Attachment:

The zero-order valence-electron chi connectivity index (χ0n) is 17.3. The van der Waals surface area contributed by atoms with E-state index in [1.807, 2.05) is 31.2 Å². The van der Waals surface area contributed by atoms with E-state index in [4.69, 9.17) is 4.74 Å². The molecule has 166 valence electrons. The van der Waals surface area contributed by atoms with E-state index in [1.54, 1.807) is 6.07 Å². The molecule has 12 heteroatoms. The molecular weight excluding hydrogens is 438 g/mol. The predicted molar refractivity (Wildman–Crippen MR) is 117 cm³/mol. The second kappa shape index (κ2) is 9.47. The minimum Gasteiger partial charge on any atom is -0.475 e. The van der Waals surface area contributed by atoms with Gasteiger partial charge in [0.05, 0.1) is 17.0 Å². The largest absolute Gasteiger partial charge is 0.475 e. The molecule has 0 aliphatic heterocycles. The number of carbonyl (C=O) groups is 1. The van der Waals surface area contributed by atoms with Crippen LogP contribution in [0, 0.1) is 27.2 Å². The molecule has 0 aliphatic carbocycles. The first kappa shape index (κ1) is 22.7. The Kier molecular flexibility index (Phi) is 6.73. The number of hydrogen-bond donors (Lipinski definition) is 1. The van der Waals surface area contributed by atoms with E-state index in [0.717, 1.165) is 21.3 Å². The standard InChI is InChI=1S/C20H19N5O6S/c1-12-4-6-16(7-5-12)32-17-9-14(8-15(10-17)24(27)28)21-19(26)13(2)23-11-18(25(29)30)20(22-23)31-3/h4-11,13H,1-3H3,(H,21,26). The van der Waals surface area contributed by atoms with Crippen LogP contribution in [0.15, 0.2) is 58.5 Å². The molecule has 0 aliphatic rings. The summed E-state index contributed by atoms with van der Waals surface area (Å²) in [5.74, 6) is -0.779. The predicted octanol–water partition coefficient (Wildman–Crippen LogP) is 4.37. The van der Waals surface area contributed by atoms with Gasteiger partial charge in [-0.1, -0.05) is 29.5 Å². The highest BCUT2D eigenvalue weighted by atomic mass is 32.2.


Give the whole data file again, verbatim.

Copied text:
The zero-order valence-electron chi connectivity index (χ0n) is 17.3. The van der Waals surface area contributed by atoms with E-state index in [1.807, 2.05) is 31.2 Å². The van der Waals surface area contributed by atoms with E-state index in [4.69, 9.17) is 4.74 Å². The molecule has 166 valence electrons. The van der Waals surface area contributed by atoms with E-state index in [1.54, 1.807) is 6.07 Å². The molecule has 12 heteroatoms. The molecular weight excluding hydrogens is 438 g/mol. The predicted molar refractivity (Wildman–Crippen MR) is 117 cm³/mol. The second kappa shape index (κ2) is 9.47. The minimum Gasteiger partial charge on any atom is -0.475 e. The van der Waals surface area contributed by atoms with Gasteiger partial charge in [0.05, 0.1) is 17.0 Å². The largest absolute Gasteiger partial charge is 0.475 e. The molecule has 0 aliphatic heterocycles. The number of carbonyl (C=O) groups is 1. The van der Waals surface area contributed by atoms with Crippen LogP contribution in [0, 0.1) is 27.2 Å². The molecule has 0 aliphatic carbocycles. The first kappa shape index (κ1) is 22.7. The Kier molecular flexibility index (Phi) is 6.73. The number of hydrogen-bond donors (Lipinski definition) is 1. The van der Waals surface area contributed by atoms with E-state index in [0.717, 1.165) is 21.3 Å². The standard InChI is InChI=1S/C20H19N5O6S/c1-12-4-6-16(7-5-12)32-17-9-14(8-15(10-17)24(27)28)21-19(26)13(2)23-11-18(25(29)30)20(22-23)31-3/h4-11,13H,1-3H3,(H,21,26). The van der Waals surface area contributed by atoms with Crippen LogP contribution in [0.15, 0.2) is 58.5 Å². The molecule has 0 aliphatic rings. The summed E-state index contributed by atoms with van der Waals surface area (Å²) in [5.74, 6) is -0.779. The predicted octanol–water partition coefficient (Wildman–Crippen LogP) is 4.37. The van der Waals surface area contributed by atoms with Gasteiger partial charge in [-0.1, -0.05) is 29.5 Å². The highest BCUT2D eigenvalue weighted by atomic mass is 32.2.